Project Schedule


  • template coming soon

Created by

  • Project Manager

Reviewed by

  • Business Analyst
  • Project Lead
  • Developer
  • Subject Matter Expert
  • Sponsor

Approved by

Usually no formal approval required.  If there is an approval, it would be by Sponsor


All projects require a schedule.  The complexity of the project drives how complex the schedule becomes

Additional tools


  • An initial schedule should be stored as a baseline and should not change for the duration of the project. For larger projects, this could be included in the Project Management Plan
  • Many different tools have been used to create schedules (MS Project, Excel, etc)
  • The schedule will change through the duration of the project and must be kept up to date (changes can be due to resources, risk triggers, scope changes, etc)
  • The tool and schedule must account for:
    • Resource availability on the project
    • Task dependencies
    • Non-flexible, fixed dates
    • Clearly identified milestones
    • Clearly identified critical path (the longest chain of tasks based upon task dependencies)
    • Realistic dates
    • Priority of tasks in relation to other tasks
    • Optimization around the least available resources
    • Eliminate concurrent multi-tasking as much as possible for maximum resource productivity (i.e., allow the resources to finish one task before starting another as much as possible)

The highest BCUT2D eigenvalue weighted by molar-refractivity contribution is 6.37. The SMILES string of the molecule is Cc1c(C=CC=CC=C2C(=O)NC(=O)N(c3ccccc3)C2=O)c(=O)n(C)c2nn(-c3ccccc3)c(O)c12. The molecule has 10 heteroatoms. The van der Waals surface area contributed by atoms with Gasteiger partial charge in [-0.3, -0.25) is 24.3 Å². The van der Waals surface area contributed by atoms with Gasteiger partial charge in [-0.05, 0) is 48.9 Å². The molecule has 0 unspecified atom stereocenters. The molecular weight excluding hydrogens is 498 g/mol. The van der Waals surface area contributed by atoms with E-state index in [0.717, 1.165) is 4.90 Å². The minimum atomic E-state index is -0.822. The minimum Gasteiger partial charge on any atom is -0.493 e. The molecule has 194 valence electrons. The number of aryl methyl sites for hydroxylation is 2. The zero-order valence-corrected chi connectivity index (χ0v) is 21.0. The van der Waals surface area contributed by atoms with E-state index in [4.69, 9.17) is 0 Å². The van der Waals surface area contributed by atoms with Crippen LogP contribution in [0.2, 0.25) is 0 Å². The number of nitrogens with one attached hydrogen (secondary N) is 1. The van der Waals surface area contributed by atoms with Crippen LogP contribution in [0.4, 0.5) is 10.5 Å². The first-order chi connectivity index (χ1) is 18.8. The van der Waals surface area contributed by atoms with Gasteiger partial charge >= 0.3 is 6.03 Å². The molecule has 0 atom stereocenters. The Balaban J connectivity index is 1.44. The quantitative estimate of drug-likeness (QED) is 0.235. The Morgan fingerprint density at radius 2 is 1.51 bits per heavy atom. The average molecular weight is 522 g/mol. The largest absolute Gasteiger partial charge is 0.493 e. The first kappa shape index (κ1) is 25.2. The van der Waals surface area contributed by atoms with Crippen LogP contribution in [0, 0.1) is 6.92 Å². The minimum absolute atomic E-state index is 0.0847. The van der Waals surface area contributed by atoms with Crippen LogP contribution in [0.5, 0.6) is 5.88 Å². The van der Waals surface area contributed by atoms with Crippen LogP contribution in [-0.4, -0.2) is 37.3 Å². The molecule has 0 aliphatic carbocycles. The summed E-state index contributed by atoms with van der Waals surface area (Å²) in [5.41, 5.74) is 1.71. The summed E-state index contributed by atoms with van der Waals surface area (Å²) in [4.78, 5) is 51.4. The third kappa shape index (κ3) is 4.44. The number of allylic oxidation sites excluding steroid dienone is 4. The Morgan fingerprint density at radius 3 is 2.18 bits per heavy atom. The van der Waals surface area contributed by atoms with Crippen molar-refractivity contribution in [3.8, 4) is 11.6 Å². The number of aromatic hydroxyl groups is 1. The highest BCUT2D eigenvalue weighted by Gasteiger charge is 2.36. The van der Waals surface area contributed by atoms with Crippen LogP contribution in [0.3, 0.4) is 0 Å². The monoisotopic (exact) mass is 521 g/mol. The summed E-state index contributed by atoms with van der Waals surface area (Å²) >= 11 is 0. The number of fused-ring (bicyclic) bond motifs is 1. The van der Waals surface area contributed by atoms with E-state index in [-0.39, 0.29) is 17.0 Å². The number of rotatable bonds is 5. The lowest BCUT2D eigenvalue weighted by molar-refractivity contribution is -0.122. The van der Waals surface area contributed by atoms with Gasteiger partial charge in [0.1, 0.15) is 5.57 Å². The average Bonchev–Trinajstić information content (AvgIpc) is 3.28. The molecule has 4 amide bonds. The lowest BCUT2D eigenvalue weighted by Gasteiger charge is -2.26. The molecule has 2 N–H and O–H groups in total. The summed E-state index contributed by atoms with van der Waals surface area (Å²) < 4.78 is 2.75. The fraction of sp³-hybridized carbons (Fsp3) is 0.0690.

• Use caution when padding task duration – this increases overall project lead times and when tasks do finish early, subsequent tasks don’t always benefit. Parkinson’s Law advises resources be provided with the least possible time because they will use all of the possible time and still do their work at the last minute
    • Once the schedule has been optimized around critical resources, buffers can be added for resource, capacity and project phases. This can be accomplished by using buffers at the end of a series of tasks – allows emphasis to be placed on managing the buffer instead of individual task start and end times
    • Strategically place “buffers” to minimize the domino effect of minor schedule fluctuations on scheduled activities and least available resources
    • Make it your business to determine if resources are working on other projects and if timelines conflict with your project. Build in buffers to account for this